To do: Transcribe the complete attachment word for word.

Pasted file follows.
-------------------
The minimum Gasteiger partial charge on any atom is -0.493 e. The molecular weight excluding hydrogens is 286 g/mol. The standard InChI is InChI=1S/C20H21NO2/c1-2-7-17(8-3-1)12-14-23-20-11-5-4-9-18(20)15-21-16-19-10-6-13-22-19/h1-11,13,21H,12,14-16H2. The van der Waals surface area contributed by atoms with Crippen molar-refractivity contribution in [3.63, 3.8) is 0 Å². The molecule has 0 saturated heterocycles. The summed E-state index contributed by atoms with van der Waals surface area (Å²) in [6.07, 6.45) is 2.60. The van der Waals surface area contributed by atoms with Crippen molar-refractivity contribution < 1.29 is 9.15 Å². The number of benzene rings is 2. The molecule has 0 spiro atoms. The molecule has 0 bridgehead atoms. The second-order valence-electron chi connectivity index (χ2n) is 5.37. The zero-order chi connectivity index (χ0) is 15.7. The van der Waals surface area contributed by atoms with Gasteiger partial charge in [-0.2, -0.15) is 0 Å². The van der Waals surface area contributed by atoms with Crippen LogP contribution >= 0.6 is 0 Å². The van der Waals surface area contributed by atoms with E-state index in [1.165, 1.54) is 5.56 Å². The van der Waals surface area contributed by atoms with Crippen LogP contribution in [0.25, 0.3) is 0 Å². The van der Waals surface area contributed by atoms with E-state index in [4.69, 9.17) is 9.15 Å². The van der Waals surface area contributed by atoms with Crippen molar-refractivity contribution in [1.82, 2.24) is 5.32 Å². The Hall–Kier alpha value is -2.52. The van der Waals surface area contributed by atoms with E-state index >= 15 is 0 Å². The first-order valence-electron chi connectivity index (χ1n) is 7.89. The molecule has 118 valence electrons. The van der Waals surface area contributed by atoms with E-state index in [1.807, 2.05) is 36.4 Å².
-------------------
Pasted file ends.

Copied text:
The minimum Gasteiger partial charge on any atom is -0.493 e. The molecular weight excluding hydrogens is 286 g/mol. The standard InChI is InChI=1S/C20H21NO2/c1-2-7-17(8-3-1)12-14-23-20-11-5-4-9-18(20)15-21-16-19-10-6-13-22-19/h1-11,13,21H,12,14-16H2. The van der Waals surface area contributed by atoms with Crippen molar-refractivity contribution in [3.63, 3.8) is 0 Å². The molecule has 0 saturated heterocycles. The summed E-state index contributed by atoms with van der Waals surface area (Å²) in [6.07, 6.45) is 2.60. The van der Waals surface area contributed by atoms with Crippen molar-refractivity contribution < 1.29 is 9.15 Å². The number of benzene rings is 2. The molecule has 0 spiro atoms. The molecule has 0 bridgehead atoms. The second-order valence-electron chi connectivity index (χ2n) is 5.37. The zero-order chi connectivity index (χ0) is 15.7. The van der Waals surface area contributed by atoms with Gasteiger partial charge in [-0.2, -0.15) is 0 Å². The van der Waals surface area contributed by atoms with Crippen LogP contribution >= 0.6 is 0 Å². The van der Waals surface area contributed by atoms with E-state index in [1.165, 1.54) is 5.56 Å². The van der Waals surface area contributed by atoms with Crippen LogP contribution in [0.25, 0.3) is 0 Å². The van der Waals surface area contributed by atoms with E-state index in [4.69, 9.17) is 9.15 Å². The van der Waals surface area contributed by atoms with Crippen molar-refractivity contribution in [1.82, 2.24) is 5.32 Å². The Hall–Kier alpha value is -2.52. The van der Waals surface area contributed by atoms with E-state index >= 15 is 0 Å². The first-order valence-electron chi connectivity index (χ1n) is 7.89. The molecule has 118 valence electrons. The van der Waals surface area contributed by atoms with E-state index in [1.807, 2.05) is 36.4 Å².